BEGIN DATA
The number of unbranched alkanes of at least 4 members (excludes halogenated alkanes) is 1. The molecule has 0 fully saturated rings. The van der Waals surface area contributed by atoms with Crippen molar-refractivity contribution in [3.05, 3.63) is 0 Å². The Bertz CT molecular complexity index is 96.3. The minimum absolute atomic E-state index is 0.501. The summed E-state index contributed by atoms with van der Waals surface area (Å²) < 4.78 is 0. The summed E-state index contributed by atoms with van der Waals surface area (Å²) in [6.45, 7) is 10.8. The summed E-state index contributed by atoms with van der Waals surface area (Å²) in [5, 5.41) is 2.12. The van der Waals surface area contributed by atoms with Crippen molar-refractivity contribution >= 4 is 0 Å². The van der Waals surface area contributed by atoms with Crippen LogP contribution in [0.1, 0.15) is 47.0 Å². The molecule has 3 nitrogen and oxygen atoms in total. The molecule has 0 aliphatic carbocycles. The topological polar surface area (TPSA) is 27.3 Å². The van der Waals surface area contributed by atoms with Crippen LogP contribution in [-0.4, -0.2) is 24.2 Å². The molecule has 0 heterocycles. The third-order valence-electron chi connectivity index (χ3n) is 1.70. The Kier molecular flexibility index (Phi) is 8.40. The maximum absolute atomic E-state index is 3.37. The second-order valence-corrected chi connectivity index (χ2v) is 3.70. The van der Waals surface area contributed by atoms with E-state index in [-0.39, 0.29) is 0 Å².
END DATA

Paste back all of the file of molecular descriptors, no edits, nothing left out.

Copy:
The number of unbranched alkanes of at least 4 members (excludes halogenated alkanes) is 1. The molecule has 0 fully saturated rings. The van der Waals surface area contributed by atoms with Crippen molar-refractivity contribution in [3.05, 3.63) is 0 Å². The Bertz CT molecular complexity index is 96.3. The minimum absolute atomic E-state index is 0.501. The summed E-state index contributed by atoms with van der Waals surface area (Å²) < 4.78 is 0. The summed E-state index contributed by atoms with van der Waals surface area (Å²) in [6.45, 7) is 10.8. The summed E-state index contributed by atoms with van der Waals surface area (Å²) in [5, 5.41) is 2.12. The van der Waals surface area contributed by atoms with Crippen molar-refractivity contribution >= 4 is 0 Å². The van der Waals surface area contributed by atoms with Crippen LogP contribution in [0.1, 0.15) is 47.0 Å². The molecule has 3 nitrogen and oxygen atoms in total. The molecule has 0 aliphatic carbocycles. The topological polar surface area (TPSA) is 27.3 Å². The van der Waals surface area contributed by atoms with Crippen LogP contribution in [-0.4, -0.2) is 24.2 Å². The molecule has 0 heterocycles. The third-order valence-electron chi connectivity index (χ3n) is 1.70. The Kier molecular flexibility index (Phi) is 8.40. The maximum absolute atomic E-state index is 3.37. The second-order valence-corrected chi connectivity index (χ2v) is 3.70. The van der Waals surface area contributed by atoms with E-state index in [-0.39, 0.29) is 0 Å².